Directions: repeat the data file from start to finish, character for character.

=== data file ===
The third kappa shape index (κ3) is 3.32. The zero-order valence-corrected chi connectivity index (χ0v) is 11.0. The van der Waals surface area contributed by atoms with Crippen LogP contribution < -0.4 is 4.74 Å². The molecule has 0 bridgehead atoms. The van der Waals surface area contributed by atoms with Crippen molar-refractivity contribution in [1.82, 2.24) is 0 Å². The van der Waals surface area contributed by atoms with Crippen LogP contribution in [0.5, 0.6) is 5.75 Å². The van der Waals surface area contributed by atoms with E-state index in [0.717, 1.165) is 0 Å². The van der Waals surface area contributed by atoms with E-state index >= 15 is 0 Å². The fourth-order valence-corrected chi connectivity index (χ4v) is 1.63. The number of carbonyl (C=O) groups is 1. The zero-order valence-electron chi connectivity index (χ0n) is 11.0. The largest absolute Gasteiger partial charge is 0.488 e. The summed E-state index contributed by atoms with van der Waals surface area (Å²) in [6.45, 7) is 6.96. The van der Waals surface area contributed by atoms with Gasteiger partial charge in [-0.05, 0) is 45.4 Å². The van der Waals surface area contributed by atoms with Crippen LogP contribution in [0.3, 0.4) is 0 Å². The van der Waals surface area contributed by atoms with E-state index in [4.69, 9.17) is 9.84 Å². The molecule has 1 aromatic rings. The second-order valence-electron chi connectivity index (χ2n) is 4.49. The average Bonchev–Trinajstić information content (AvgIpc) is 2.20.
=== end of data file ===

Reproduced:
The third kappa shape index (κ3) is 3.32. The zero-order valence-corrected chi connectivity index (χ0v) is 11.0. The van der Waals surface area contributed by atoms with Crippen LogP contribution < -0.4 is 4.74 Å². The molecule has 0 bridgehead atoms. The van der Waals surface area contributed by atoms with Crippen molar-refractivity contribution in [1.82, 2.24) is 0 Å². The van der Waals surface area contributed by atoms with Crippen LogP contribution in [0.5, 0.6) is 5.75 Å². The van der Waals surface area contributed by atoms with E-state index in [0.717, 1.165) is 0 Å². The van der Waals surface area contributed by atoms with E-state index >= 15 is 0 Å². The fourth-order valence-corrected chi connectivity index (χ4v) is 1.63. The number of carbonyl (C=O) groups is 1. The zero-order valence-electron chi connectivity index (χ0n) is 11.0. The largest absolute Gasteiger partial charge is 0.488 e. The summed E-state index contributed by atoms with van der Waals surface area (Å²) in [6.45, 7) is 6.96. The van der Waals surface area contributed by atoms with Gasteiger partial charge in [-0.05, 0) is 45.4 Å². The van der Waals surface area contributed by atoms with Crippen LogP contribution in [0.3, 0.4) is 0 Å². The van der Waals surface area contributed by atoms with E-state index in [4.69, 9.17) is 9.84 Å². The molecule has 1 aromatic rings. The second-order valence-electron chi connectivity index (χ2n) is 4.49. The average Bonchev–Trinajstić information content (AvgIpc) is 2.20.